by Michael Smith (Veshengro)
They fit into a pocket, have batteries that last all week and are almost indestructible. The old-school Nokia, Ericsson and Motorola cell phones are making a comeback as consumers tired of fragile and overly-wired smart-phones go retro.
Forget apps, video calls and smiley faces, handsets like the Nokia 3310 or the Motorola StarTec 130 allows just basic text messaging and phone calls, but the demand for them is growing and some of those second-hand models are fetching prices as high as 1,000 Euro a piece.
“Some people don’t blink at the prices, we have models at more than 1,000 euros. The high prices are due to the difficulty in finding those models, which were limited editions in their time,” said Djassem Haddad, who started the site vintagemobile.fr in 2009.
Haddad had been eying a niche market, but since last year, sales have taken off, he said. And over the past two to three years, he has sold some 10,000 handsets, “with a real acceleration from the beginning of 2013.”
“The aging population is looking for simpler phones, while other consumers want a second cheap phone,” he said.
Among the top-sellers on the website is the Nokia 8210, with a tiny monochrome screen and plastic buttons, at 59.99 euros.
Ironically, the trend is just starting as the telecommunications industry consigns such handsets to the recycling bins, hailing smartphones as the way ahead.
Finnish giant Nokia, which was indisputably the biggest mobile phone company before the advent of Apple’s iPhone or Samsung’s Galaxy, offloaded its handset division to Microsoft this year after failing to catch the smartphone wave.
But it was probably also the supposedly irreversible switch towards smartphone that has given the old school phone an unexpected boost.
'Back to basics'
For Damien Douani, an expert on new technologies at FaDa agency, it is simply trendy now to be using the retro phone.
There is “a great sensation of finding an object that we knew during another era – a little like paying for vintage sneakers that we couldn’t afford when we were teenagers,” Douani told AFP.
There is also “a logic of counter-culture in reaction to the over-connectedness of today’s society, with disconnection being the current trend.”
“That includes the need to return to what is essential and a basic telephone that is used only for making phone calls and sending text messages,” he added.
It is also about “being different. Today, everyone has a smartphone that looks just like another, while ten years ago, brands were much more creative.”
It is a mostly high-end clientele that is shopping at French online shop Lekki, which sells “a range of vintage, revamped mobile phones.”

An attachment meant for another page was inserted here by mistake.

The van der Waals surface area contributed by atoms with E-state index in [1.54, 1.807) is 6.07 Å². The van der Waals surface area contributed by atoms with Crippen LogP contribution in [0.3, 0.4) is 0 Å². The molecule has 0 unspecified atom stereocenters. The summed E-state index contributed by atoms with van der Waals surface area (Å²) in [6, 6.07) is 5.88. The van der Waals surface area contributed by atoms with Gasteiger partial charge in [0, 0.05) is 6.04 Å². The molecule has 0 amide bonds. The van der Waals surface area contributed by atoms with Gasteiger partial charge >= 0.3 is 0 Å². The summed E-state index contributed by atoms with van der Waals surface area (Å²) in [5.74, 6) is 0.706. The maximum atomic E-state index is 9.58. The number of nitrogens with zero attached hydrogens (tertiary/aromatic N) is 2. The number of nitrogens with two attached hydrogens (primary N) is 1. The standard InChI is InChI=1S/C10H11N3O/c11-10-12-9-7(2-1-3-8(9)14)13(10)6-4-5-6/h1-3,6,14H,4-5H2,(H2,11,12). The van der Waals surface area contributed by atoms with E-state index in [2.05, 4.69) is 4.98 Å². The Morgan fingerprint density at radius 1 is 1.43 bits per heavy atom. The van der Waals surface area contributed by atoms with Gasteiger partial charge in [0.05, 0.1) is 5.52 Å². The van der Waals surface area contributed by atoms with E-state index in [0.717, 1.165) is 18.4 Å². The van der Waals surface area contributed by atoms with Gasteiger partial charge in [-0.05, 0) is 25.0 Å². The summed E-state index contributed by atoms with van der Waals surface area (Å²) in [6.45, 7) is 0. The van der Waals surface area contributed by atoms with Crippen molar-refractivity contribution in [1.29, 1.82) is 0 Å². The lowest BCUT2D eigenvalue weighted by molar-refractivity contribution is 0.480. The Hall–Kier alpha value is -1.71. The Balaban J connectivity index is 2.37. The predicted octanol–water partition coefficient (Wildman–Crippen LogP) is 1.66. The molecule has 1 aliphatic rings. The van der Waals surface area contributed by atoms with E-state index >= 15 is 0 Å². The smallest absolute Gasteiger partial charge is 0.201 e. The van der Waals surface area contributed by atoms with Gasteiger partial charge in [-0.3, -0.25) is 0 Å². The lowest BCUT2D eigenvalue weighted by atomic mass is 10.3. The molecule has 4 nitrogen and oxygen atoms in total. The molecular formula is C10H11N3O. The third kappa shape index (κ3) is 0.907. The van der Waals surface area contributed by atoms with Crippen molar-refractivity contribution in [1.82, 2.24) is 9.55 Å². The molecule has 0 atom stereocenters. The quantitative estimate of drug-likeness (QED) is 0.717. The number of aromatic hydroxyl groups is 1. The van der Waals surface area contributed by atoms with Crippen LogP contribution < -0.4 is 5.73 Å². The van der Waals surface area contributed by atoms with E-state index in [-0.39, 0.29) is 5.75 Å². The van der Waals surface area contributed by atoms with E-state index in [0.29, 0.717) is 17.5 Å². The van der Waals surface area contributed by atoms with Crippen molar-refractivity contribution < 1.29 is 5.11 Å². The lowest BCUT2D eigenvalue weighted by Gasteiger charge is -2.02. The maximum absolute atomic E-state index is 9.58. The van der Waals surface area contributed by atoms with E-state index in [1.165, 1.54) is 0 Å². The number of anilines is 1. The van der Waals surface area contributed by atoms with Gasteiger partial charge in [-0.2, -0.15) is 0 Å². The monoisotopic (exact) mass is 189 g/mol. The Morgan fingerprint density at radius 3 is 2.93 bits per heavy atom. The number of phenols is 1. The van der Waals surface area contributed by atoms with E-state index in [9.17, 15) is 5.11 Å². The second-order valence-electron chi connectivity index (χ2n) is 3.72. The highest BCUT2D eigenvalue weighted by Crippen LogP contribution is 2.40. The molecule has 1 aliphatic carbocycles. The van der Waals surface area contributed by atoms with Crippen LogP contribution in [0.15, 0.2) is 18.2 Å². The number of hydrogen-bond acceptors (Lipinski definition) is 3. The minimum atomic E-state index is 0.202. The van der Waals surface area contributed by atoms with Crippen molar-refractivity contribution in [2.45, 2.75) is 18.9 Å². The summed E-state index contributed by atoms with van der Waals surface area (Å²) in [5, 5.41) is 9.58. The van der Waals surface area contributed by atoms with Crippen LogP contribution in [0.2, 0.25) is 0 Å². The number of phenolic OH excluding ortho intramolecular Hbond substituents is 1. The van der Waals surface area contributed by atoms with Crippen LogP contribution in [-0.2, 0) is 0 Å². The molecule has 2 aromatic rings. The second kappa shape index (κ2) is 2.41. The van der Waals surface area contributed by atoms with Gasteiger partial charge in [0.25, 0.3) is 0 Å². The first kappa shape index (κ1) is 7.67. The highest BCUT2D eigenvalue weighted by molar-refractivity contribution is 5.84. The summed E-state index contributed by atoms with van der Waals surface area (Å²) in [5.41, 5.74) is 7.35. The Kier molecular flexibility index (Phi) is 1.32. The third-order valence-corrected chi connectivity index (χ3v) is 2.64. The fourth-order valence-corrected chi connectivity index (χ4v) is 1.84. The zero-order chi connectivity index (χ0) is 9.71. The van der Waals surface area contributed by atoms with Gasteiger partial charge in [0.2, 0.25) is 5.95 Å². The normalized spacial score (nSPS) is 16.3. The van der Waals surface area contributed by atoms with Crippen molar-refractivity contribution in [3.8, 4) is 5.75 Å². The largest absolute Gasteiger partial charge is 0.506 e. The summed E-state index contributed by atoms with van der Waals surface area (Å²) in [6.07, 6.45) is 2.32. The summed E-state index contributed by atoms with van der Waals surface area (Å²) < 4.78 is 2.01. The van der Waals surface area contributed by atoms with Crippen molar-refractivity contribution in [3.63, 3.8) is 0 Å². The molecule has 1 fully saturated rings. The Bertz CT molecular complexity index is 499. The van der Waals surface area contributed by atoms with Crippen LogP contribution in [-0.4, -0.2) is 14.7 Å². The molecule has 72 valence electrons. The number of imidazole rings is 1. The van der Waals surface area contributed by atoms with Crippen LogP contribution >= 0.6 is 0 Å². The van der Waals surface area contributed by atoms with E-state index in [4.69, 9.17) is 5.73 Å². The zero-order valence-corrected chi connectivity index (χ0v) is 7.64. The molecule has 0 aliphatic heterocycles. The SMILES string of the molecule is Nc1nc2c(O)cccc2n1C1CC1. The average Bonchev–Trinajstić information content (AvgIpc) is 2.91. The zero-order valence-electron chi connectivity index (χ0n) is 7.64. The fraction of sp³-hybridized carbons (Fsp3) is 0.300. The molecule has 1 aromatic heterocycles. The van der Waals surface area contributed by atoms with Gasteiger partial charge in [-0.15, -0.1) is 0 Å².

“Too many online social networks and an excess of email and applications, have made us slaves to technology in our everyday life. But Lekki provides a solution, allowing a return to basic features and entertainments,” it said on its website.
A Motorola StarTac 130 – a model launched in 1998 – and repainted bright orange was recently offered for 180 euros, while an Ericsson A2628 with gold colored keys for 80 euros.
“We have two types of profiles: the 25 to 35 year-olds attracted by the retro and offbeat side of a telephone that is a little different, and those who are nostalgic for the phone that they used when they were younger,” said Maxime Chanson, who founded Lekki in 2010.
“Some use it to complement their smartphone, but others are going for the vintage, tired of the technology race between the phone makers.”
While the return, so to speak, to the old-school Nokia and Ericsson, etc. cell phone is a good move (let's get back to basics) the prices that they are being traded at are a little more than stupid. Then, on the other hand, demand creates the price in this case and the rarity of those phones nowadays makes for steep prices.
I assume that Nokia is kicking itself now for having sold off its handset division to Microsoft after failing to catch the smartphone wave. A bad move, if you ask me, the sell off.
Smartphones are not the be all and end all and when I now see people making phone calls with their 7” tablet devices held to the ear I always want to fall about laughing. Not so long ago they wanted their cellphones ever smaller and now they cart about a thing that is bigger than what a schoolchild used to use to write upon decades ago.
It very much would appear that handset manufacturers have far too quickly abandoned the standard cellphone sector in favor of the smartphone one. What goes around comes around or so they say and as fashions often die quicker than they began the manufacturers should have held fire a little longer and now could be doing good business again.
I still have a Nokia 1650 and I think I shall be holding on to it very tightly now and I wish I still had the good old 3310 as well.